When I applied to the EDIF Fund little did I know that my unusual exports were not covered. In fact, my presence there alone was ticklish enough to generate giggles and laughter. I thought my proposal would solve once and for all the perennial professional populism in Ghana: the production and export of Made in Ghana doctors, nurses and academic staff! On the contrary, I was made to feel I had just escaped from the Accra, Ankafo or Pantan psychiatric hospitals.
Professional exports are not a new phenomenon. From ancient Egypt to Rome to Greece to Russia to America and to Australia, great nations have been built from the skills of foreign professionals in various fields. Some time ago in the early 80s when Nigeria badly needed teachers, Ghana went to the production line and delivered the products.
Statistics indicate that the Third World, especially Africa, has been feeding the First with their creative class whilst the former get non-productive remittances from the 'departed souls'. For those who are not aware, foreign non-productive remittances have overtaken tourism to become Ghana's third largest foreign exchange earner.
Recent work undertaken by the UK government's Department for International Development (DfID) has estimated the annual flow of remittances from the UK which was in the region of £2.3bn or between 70-80% of UK Overseas Development Assistance. The primary receiving countries were identified as India, Pakistan, Carribean countries, China, Bangladesh, Nigeria and Ghana.
Presently, India exports IT professionals to the UK, USA and Canada, whilst Kenya, South Africa and Ghana are major exporters of teachers, nurses and doctors to the top twelve brain tourism destinations among which are the USA, UK, Australia, Canada, New Zealand, Germany, France and Italy which all account for over 70% of all African emigrants.
As a nation, we might as well stop talking about 'brain drain' and start discussing 'exports of the creative class' or Reverse Transfer of Technology (RTT). The 'drain' rhetoric cuts across sectors such that attracting foreign investors into Ghana may be an economic drain on their countries of origin as well. How about that? Likewise, the thought of bringing in Cuban doctors did not prick anybody's mind why we want to cause a brain drain from Cuba. Or is it because we feel that the Cubans have got a thick skin?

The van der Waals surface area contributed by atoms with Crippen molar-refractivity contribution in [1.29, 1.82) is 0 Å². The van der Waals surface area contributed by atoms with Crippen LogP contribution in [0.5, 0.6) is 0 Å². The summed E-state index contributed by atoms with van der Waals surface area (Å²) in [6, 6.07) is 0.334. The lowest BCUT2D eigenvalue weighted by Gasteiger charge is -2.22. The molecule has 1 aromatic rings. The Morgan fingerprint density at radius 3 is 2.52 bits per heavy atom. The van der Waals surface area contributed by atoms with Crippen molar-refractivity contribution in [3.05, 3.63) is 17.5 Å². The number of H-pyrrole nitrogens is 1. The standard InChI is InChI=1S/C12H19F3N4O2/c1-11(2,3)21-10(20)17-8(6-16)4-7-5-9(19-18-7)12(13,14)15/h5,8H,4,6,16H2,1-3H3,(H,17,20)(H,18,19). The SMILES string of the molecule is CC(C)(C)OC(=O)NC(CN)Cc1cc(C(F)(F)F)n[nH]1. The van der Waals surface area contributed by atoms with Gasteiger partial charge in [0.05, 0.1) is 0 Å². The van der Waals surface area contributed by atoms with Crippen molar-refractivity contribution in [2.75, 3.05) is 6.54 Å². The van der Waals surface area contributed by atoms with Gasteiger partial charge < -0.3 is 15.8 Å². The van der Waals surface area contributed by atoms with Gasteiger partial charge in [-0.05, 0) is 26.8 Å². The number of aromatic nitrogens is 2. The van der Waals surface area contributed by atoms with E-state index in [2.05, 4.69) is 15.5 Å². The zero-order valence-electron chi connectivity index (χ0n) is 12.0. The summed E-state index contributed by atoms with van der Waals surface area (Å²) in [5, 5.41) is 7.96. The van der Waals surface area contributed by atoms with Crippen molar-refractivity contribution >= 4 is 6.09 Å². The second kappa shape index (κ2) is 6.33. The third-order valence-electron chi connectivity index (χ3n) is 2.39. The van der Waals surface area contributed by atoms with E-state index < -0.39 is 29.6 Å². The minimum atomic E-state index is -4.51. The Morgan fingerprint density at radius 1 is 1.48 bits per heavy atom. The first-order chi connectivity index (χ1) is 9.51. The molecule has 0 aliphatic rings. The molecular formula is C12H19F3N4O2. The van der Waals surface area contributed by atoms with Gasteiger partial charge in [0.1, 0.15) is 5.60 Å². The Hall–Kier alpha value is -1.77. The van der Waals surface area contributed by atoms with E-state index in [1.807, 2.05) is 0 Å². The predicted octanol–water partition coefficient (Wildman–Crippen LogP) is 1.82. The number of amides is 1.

If the average Ghanaian is assumed to be a pessimist, there is no argument about that.
Gone were the days when the president of Ghana or the Minister for Education will issue a memo to the foreign embassies in Ghana not to issue Visas to graduates and final year students of tertiary institutions.
We have made so much noise about our migrant doctors, nurses and teachers but there is one thing we are turning a blind eye to: if countries in the likes of the UK, Canada and the USA would diligently seek to recruit our professionals via Visa lotteries and other easier standards for granting of visas to professionals and the creative class then we should be changing our mantra from the half empty glass to the half full one. 'Educated in Ghana' is the brand!
This directly translates into the quality of education in our tertiary institutions disregarding the self-serving so-called international university league tables sponsored by some international PR-stunted organisations. Made in Ghana doctors, nurses, teachers and other professionals are now the unusual exports.
If BrandGHANA has got attributes of professionalism in the medical and educational fields we should rather be looking at it from the outside. Exports are one of the channels of communication of the national brand and where it is strong, we only have to leverage the flight of our creative class to brand Ghana as a country whilst investing more resources in those areas.
After all, we are neither thick nor dumb or Third World in terms of high calibre professionals, likewise in football.
Lessons from South Africa
The activities of foreign governments in 'recruiting' the creative class of the Third World have aroused controversy and some anger in the target countries. It is just as saying that tourism destinations have got no right to market their tourism in target countries. The blatant display of such recruitment marketing arrogance by Canada was experienced by South Africa as quoted below:
"In 1998, the provincial government of Alberta, Canada, developed a proactive strategy to deal with the growing shortage of family doctors in rural communities in the province.
The government's health ministry retained a private immigration agency to recruit South African doctors. The agency launched a recruiting drive in South Africa with lavish dinners and slick presentations for interested physicians.
A chartered jet flew 44 physicians and their families to Canada for a weekend at Lake Louise, one of Canada's premier tourist resorts The physicians then dispersed to spend time in the communities, where the were feted and offered considerable financial inducements to come.